FILM REVIEW — Jeffrey Wright shines quietly in “American Fiction”

Published 12:02 am Friday, January 12, 2024

“American Fiction”

MGM Films

Directed by Cord Jefferson

Starring Jeffrey Wright, Tracee Ellis Ross, John Ortiz, Erika Alexander, Leslie Uggams, Issa Rae and Sterling K. Brown

Rated R

3 ½ Stars

I’ve always appreciated actor Jeffrey Wright for his thoughtful performances. Unlike some of his contemporaries, he seldom feels the need to chew the scenery in his acting roles.

He tends to play quiet, contemplative men — characters who are much deeper than just superficial bravado. That’s one of the main reasons why I find his work so resonant.

His latest such role comes in “American Fiction,” a film in which he plays Monk, a struggling novelist. Monk’s books haven’t been selling, and what’s particularly galling, the bookstore clerks keep shelving them in the African American Studies section of the store.

Monk is a Black man, but he doesn’t see his work as being particularly race-based.

Which is why he’s incensed when he meets another writer (Issa Rae), who has found success by amplifying Black stereotypes and stock characters within her own work. Monk finds this to be shameful, but he is also jealous of her literary triumphs. So much so that he writes his own Blaxploitation book, and when it becomes an overnight bestseller, he feels compelled to hide his identity and to even try and destroy the literary monster he created.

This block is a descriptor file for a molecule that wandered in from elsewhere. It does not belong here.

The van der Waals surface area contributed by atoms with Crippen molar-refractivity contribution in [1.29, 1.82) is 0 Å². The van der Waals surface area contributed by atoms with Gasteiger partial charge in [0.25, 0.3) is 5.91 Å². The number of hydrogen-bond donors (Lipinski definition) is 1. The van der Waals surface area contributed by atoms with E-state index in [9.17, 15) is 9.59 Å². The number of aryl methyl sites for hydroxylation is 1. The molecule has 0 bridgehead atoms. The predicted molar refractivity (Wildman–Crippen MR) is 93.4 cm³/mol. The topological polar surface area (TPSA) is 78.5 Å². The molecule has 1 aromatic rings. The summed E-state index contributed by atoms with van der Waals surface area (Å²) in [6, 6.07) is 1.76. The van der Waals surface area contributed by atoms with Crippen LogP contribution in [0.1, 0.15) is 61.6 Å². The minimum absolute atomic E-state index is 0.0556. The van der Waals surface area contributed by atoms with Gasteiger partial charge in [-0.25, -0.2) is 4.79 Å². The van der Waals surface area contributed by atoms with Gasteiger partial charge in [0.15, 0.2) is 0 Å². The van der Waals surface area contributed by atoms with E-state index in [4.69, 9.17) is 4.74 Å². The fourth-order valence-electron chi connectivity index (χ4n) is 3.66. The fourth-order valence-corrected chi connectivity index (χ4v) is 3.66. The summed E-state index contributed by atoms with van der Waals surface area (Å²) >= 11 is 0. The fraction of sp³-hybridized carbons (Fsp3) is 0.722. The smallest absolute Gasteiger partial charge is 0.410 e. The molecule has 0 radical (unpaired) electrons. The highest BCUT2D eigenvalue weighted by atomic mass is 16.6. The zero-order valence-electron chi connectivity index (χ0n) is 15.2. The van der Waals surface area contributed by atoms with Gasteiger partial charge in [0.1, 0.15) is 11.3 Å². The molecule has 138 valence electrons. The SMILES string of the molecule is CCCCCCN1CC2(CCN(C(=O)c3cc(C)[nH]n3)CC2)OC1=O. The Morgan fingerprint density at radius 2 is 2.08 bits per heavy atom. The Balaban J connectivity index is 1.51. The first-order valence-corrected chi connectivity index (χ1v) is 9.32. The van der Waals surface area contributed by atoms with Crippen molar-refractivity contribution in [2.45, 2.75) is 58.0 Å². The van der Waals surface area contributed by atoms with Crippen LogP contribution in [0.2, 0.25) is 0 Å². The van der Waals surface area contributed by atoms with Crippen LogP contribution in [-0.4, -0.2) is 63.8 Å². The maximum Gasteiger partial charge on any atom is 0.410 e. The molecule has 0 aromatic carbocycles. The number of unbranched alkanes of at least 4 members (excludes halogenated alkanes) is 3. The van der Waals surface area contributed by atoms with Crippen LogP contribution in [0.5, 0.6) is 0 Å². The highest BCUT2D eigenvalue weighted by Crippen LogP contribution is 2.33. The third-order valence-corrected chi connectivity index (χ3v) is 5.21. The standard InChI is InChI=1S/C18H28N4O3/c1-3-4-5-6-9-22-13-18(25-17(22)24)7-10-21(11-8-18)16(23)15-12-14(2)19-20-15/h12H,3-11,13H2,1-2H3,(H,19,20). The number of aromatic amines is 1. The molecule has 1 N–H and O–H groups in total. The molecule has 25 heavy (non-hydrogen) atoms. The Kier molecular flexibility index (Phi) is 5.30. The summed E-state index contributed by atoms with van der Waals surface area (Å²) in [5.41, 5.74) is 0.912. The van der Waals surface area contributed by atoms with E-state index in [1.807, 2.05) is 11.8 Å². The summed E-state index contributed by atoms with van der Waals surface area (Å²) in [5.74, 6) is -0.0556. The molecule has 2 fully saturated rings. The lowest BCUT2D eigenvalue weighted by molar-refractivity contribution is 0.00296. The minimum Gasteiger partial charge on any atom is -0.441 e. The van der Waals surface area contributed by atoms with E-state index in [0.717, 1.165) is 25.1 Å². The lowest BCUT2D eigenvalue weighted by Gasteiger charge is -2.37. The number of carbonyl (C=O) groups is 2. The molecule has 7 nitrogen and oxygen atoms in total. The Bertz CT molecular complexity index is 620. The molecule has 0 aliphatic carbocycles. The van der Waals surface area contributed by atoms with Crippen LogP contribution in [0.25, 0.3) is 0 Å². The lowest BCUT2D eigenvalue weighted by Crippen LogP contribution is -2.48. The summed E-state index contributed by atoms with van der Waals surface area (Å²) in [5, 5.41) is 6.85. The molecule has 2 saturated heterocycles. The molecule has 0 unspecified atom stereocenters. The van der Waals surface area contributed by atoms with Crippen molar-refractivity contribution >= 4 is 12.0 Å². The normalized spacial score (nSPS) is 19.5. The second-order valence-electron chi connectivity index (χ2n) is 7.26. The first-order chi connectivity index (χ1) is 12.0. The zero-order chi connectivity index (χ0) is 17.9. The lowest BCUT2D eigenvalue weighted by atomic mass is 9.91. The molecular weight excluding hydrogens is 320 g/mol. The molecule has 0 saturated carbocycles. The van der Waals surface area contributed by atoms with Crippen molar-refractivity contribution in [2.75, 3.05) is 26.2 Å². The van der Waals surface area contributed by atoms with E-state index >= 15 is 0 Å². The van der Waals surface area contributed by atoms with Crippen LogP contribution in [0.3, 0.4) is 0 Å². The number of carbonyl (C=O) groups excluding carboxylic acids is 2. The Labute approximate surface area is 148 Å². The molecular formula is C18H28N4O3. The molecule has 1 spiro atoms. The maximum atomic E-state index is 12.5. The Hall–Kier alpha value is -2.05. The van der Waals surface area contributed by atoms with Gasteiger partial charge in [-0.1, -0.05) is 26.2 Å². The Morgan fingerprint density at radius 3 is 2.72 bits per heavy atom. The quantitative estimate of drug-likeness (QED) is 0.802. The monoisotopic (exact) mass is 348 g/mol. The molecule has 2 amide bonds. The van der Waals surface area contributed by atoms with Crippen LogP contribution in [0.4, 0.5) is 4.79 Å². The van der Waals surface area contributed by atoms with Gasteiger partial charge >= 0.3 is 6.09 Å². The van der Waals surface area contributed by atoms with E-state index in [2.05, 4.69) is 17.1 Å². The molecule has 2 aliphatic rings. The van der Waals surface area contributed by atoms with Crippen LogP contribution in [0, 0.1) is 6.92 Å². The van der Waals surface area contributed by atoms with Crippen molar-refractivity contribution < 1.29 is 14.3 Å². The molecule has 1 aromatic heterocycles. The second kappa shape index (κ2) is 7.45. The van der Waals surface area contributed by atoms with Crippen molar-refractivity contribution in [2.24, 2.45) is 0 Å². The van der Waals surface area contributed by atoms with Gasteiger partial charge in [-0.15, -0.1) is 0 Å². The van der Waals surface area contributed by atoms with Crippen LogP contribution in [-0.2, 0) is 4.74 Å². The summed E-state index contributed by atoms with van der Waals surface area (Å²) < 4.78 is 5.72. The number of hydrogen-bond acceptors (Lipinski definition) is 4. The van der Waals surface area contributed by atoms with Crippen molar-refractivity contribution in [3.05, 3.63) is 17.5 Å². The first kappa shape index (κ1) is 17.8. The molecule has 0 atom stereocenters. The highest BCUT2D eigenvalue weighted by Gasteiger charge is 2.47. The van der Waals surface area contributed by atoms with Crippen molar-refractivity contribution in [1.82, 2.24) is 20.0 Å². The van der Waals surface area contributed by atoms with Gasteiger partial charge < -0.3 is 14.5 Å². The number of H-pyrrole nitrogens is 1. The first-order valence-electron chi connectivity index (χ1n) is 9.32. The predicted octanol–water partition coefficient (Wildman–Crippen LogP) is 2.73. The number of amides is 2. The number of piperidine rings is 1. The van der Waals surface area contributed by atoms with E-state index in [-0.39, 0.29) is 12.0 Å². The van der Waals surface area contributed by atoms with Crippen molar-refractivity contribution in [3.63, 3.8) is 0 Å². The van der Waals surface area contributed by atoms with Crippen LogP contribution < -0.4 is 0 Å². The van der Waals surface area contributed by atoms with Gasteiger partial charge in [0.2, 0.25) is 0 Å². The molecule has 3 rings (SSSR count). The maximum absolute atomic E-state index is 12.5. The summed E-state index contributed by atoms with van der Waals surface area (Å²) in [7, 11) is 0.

“American Fiction” is directed and written by Cord Jefferson, based on the 2001 novel “Erasure.” Much like Wright’s performance here, it’s a subtly nuanced story. On the surface, we get a social satire about one Black man’s reflections on how he is perceived in contemporary society. Dig deeper and you find the drama of him treading water, desperately trying to maintain his dignity while dealing with family issues and a flailing career.

I expect “American Fiction” to be nominated for the Best Screeplay Academy Award, just as much as I expect Wright to be nominated for his leading performance in the film.

I wouldn’t be shocked to find several of his cast mates also nominated, especially Sterling K. Brown playing his brother who is dealing with his own set of personal and professional struggles. These would be the first Oscar nominations for each of these men.

But while awards are nice, the power of a movie comes from the film itself and not from industry accolades.

“American Fiction” stands on its own, as an amusing satire and a complex look into the life of its leading man.

Many of the issues raised in this film don’t affect me personally, being a White film critic, but I nevertheless couldn’t stop thinking about the film long after I’d left the theater. Indeed, this is one of a select few movies that I watched three times last year— “Barbie,” “Oppenheimer” and “Past Lives” are the other titles in the Three Timers club.

It therefore won’t come as a surprise to find that I believe that this is easily one of the best movies of the year. Credit the writing, direction and acting from the entire cast, but especially another quietly dignified performance by Jeffrey Wright.

Movie reviews by Sean McBride, “The Movie Guy,” are published each week by Orange Newsmedia. Sean welcomes your comments via email at sean@seanthemovieguy.com.